Gunnlaugsson has denied wrongdoing. His center-right Progressive Party is in a coalition government with the Independence Party. Arni Pall Arnason, leader of the Social Democratic Alliance, said the two parties in the governing coalition are desperately trying to hang on to power without public support.

"What I think the government parties are trying to do is to cling onto power while doing the absolute minimum of changes in order to escape the public," he said. "The government doesn't want to confront the issue or face the public."

Hundreds hurt as migrants confront Macedonian border police

April 10, 2016

IDOMENI, Greece (AP) — Migrants waged running battles with Macedonian police Sunday after they were stopped from scaling the border fence with Greece near the border town of Idomeni, and aid agencies reported that hundreds of stranded travelers were injured.

Macedonian police used tear gas, stun grenades, plastic bullets and a water cannon to repel the migrants, many of whom responded by throwing rocks over the fence at police. Greek police observed from their side of the frontier but did not intervene.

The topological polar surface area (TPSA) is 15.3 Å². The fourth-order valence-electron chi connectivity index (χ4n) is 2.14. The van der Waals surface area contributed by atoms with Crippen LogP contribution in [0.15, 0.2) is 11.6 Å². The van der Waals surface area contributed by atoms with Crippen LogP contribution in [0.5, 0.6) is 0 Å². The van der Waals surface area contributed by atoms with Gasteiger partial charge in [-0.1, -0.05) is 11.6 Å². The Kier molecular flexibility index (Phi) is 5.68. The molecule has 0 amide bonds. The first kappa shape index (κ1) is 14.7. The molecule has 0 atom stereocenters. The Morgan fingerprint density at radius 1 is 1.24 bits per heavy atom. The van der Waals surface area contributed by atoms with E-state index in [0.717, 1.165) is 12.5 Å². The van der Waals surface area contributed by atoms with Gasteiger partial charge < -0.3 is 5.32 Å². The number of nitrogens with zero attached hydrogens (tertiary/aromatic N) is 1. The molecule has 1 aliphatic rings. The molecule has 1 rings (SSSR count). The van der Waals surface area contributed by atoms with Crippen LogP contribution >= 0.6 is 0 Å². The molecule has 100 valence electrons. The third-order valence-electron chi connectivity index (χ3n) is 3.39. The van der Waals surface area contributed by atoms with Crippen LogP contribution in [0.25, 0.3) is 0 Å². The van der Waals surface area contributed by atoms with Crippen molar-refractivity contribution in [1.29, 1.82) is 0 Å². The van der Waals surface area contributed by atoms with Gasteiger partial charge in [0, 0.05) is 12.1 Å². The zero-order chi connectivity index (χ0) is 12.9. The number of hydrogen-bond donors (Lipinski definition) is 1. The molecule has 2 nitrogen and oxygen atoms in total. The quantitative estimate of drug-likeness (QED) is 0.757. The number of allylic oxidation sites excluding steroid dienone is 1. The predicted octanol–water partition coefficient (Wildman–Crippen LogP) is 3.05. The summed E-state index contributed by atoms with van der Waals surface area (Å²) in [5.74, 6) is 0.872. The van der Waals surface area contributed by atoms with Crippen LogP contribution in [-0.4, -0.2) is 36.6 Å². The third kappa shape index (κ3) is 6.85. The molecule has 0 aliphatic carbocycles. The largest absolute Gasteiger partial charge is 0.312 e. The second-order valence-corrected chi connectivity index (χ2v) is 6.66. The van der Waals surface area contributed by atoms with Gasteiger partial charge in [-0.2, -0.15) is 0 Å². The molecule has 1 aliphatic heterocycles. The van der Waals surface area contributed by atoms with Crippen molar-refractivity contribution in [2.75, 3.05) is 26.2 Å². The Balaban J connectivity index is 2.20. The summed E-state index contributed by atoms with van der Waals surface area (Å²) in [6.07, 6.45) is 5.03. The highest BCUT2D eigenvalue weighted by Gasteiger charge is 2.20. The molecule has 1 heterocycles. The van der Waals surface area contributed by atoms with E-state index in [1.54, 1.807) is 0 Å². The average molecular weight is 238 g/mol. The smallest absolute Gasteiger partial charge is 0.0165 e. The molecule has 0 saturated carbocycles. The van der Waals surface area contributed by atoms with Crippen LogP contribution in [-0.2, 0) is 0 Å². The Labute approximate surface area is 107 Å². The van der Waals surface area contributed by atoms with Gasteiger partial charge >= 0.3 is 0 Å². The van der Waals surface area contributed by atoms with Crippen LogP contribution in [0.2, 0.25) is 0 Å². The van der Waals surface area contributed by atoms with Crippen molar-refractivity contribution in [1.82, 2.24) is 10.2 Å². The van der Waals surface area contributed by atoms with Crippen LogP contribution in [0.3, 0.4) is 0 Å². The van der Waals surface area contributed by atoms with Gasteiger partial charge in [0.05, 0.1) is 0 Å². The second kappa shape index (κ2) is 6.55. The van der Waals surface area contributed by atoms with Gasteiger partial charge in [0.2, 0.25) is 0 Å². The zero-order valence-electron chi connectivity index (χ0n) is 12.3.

More than 50,000 refugees and migrants have been stranded in Greece after Balkan countries closed their borders to the massive flow of refugees pouring into Europe. Around 11,000 remain camped out at the border with Macedonia, ignoring instructions from the government to move to organized shelters as they hold out hope to reach Western Europe.

Clashes continued in the afternoon as migrant groups twice tried to overwhelm Macedonian border security. The increasing use of tear gas reached families in their nearby tents in Idomeni's makeshift camp. Many camp dwellers, chiefly women and children, fled into farm fields to escape the painful gas.